Nora Saks

Nora Saks is a freelance radio and print journalist investigating themes of environmental justice in the Crown of the Continent and beyond.

She's currently a graduate student in the University of Montana's Environmental Science and Natural Resource Journalism Masters Program.

Having lived both north and south of the 49th parallel, she's inclined to use the term "bioregion" a little too frequently when describing her interest in exploring boundaries based on ecology rather than politics.

CORRECTION: This story was updated on April 12, 2018 to clarify the legal status of the Anaconda Superfund cleanup, see copy in bold below.    

The EPA’s top regional administrator set a new timeline for completing cleanup of the Anaconda Superfund site, speaking today in front of a standing-room-only crowd at the Old Works Golf Course.

"We will start in complete de-listing parts of the Anaconda Superfund site this year, so that we can start to lift the stigma,” said Doug Benevento, head of the U.S. Environmental Protection Agency’s Region 8 office in Denver.

This week, top staff from the Environmental Protection Agency will be in Butte and Anaconda meeting with local leaders, holding public meetings and touring Superfund sites.

Last year, the EPA added both sites to their so-called national “emphasis list.”

Montana is world famous for its pristine natural environment, but it’s also home to America’s largest Superfund site (in Butte) and numerous other wastelands of its industrial past. Over the years, various well-intentioned economic revivalists and snake oil salesmen have proposed solutions to alchemize mine waste into gold - first with the environmental restoration industry, now with bitcoin miners putting out shingles in historic hard rock mining towns. This series of stories will explore the Treasure State’s collapsed pride, and efforts to process its toxic shame and legacy into a new identity and economy.

One of the longest serving newspaper photographers in the state had his job eliminated by Lee Enterprises last month.

Walter Hinick shot for Butte’s Montana Standard since 1976. Shortly after he lost his job, I had a chance to talk with him in Butte at the Mountain Con Mine overlook park.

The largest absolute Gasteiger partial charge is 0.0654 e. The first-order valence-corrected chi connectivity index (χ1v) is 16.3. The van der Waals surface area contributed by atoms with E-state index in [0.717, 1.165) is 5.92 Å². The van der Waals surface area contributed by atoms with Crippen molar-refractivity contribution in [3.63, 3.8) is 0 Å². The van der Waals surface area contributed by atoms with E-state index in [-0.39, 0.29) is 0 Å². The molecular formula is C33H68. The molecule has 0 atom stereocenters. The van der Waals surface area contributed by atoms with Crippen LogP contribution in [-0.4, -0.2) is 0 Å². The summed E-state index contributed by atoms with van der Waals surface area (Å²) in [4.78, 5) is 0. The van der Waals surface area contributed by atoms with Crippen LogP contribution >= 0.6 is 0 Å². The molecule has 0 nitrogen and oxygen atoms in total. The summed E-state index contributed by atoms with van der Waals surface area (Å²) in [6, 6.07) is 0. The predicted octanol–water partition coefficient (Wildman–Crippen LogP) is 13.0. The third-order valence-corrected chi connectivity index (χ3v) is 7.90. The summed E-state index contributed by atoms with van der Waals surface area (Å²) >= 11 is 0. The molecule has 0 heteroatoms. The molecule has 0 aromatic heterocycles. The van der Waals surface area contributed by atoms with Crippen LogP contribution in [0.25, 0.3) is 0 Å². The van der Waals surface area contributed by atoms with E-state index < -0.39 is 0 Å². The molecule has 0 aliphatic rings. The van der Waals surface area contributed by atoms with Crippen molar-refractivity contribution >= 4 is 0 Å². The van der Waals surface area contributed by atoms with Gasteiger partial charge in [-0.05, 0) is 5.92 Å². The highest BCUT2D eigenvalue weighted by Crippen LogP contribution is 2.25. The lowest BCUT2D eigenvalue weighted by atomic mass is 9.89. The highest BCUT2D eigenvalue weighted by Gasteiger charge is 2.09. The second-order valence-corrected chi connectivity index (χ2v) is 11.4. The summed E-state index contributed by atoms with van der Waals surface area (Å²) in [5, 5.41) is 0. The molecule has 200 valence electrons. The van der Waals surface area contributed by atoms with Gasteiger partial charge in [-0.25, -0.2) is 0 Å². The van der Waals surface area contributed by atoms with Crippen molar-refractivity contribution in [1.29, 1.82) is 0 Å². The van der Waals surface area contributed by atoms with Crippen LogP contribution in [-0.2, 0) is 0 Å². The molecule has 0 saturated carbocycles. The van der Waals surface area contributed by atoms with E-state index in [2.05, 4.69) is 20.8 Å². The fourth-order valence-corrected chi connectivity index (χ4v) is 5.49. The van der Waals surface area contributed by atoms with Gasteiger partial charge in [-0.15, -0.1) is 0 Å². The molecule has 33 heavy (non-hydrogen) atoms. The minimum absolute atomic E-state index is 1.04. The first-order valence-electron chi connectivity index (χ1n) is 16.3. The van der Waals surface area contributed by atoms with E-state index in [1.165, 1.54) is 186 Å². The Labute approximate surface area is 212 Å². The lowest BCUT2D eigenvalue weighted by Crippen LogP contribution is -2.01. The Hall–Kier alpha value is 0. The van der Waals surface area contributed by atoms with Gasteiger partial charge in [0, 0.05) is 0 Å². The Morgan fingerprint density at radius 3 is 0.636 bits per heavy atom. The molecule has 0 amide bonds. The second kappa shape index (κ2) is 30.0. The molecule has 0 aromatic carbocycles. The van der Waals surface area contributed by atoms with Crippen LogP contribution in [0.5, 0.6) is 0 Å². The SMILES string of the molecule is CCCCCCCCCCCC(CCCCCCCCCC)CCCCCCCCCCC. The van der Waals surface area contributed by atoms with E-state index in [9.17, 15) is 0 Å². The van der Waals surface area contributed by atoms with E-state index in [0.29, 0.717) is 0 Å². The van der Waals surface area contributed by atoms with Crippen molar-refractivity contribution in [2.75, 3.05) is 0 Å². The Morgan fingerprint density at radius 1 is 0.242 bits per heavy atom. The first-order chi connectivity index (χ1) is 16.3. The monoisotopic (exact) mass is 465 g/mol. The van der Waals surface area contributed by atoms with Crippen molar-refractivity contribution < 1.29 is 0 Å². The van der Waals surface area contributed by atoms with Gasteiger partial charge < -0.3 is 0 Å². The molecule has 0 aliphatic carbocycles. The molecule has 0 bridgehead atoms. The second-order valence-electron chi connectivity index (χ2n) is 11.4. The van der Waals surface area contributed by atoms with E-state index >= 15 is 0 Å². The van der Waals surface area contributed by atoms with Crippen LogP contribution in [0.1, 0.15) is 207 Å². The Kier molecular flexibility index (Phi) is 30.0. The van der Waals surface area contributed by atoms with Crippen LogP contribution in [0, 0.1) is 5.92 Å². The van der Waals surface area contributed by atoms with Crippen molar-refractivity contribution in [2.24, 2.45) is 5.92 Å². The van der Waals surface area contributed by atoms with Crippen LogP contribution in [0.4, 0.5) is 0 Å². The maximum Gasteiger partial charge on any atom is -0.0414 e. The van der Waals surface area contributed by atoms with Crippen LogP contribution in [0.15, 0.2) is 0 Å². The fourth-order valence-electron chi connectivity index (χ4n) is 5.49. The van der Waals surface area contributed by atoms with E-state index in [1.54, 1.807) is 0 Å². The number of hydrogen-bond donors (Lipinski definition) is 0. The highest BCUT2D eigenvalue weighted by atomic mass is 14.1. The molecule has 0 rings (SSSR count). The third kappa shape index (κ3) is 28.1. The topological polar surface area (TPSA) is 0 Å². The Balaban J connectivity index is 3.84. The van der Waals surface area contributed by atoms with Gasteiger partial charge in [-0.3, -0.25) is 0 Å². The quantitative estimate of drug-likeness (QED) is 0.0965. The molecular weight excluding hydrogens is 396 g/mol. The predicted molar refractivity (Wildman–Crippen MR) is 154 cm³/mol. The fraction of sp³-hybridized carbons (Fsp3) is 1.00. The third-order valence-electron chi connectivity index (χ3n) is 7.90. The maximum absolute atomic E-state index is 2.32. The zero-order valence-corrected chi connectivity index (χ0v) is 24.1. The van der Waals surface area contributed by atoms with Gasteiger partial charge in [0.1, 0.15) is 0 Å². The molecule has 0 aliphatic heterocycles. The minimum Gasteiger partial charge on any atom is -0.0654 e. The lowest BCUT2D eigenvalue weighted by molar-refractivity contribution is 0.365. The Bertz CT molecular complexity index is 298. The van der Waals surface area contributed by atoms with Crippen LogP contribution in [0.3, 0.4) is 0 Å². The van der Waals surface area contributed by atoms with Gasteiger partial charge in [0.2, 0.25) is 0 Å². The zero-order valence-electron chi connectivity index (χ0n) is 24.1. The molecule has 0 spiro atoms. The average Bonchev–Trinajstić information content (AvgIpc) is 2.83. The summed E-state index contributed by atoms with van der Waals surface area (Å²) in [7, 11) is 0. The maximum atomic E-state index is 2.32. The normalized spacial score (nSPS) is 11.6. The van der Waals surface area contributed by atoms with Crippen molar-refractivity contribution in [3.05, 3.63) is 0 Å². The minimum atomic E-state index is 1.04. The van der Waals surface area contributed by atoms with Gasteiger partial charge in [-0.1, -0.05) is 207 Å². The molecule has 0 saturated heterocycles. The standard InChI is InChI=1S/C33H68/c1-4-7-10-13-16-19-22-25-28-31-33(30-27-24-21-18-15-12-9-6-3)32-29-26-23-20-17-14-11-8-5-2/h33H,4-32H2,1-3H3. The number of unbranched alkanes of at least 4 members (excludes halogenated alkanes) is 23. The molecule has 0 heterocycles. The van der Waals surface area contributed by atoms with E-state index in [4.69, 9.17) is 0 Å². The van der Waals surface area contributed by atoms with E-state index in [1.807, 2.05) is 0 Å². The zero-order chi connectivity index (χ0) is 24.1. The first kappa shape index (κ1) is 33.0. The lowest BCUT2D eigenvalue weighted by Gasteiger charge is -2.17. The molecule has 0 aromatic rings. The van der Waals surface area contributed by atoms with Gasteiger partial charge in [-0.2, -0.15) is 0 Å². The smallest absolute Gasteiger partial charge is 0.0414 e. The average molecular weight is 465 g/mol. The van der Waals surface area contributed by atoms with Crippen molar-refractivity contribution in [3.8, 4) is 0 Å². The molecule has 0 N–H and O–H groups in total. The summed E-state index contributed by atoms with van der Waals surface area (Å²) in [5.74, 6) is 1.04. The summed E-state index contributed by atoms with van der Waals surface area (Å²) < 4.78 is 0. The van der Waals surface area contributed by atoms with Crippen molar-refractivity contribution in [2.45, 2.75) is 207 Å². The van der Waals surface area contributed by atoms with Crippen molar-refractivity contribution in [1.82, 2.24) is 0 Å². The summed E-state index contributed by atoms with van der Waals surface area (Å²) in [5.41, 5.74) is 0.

The state Department of Justice is currently investigating an incident in which shots were fired in the parking lot of Big Sky High School in Missoula on Friday, March 16.

Over the weekend, the Missoulian reported that the shots came from a school resource officer, after a student he was investigating fled and tried to run him over.

As the state Department of Environmental Quality (DEQ) gets closer to finishing the clean-up of dioxin-contaminated soil at Butte’s smallest Superfund site, the Montana Pole Plant, some members of the community are still concerned about the human health risk.

In response, a risk assessment expert visited Butte to break down options for protecting human health with a contaminant that just won’t break down.

Last year, unprecedented levels of wildfire smoke from the epic 2017 wildfire season choked communities across western Montana and left lots of people wondering what breathing that smoke was doing to their health. And on Tuesday night on campus in Missoula, a University of Montana researcher will share some of his findings on the detrimental health effects of smoke.

The mining companies in charge of the Berkeley Pit are going to start pumping, treating and discharging the water in the former open pit copper mine into Silver Bow Creek five years earlier than planned. Susan Dunlap is reporting that story for the Montana Standard in Butte. She spoke to MTPR's Nora Saks.

The University of Montana’s president, athletic director and returning head football coach had a frank conversation with some of the football program’s toughest critics Monday night in Missoula.

They had a civil dialogue. The critics aired their grievances, and the University’s representatives said the school has done a lot to address issues like sexual assault. They said the football program has grown more mature, and that it’s focused on building men of character.

For decades now, Superfund meetings have been routine in Butte, but their highly technical nature can deter locals who want to stay informed and involved. In response, KBMF- Butte’s community radio station, hosted its first ever Superfund forum last Friday night.

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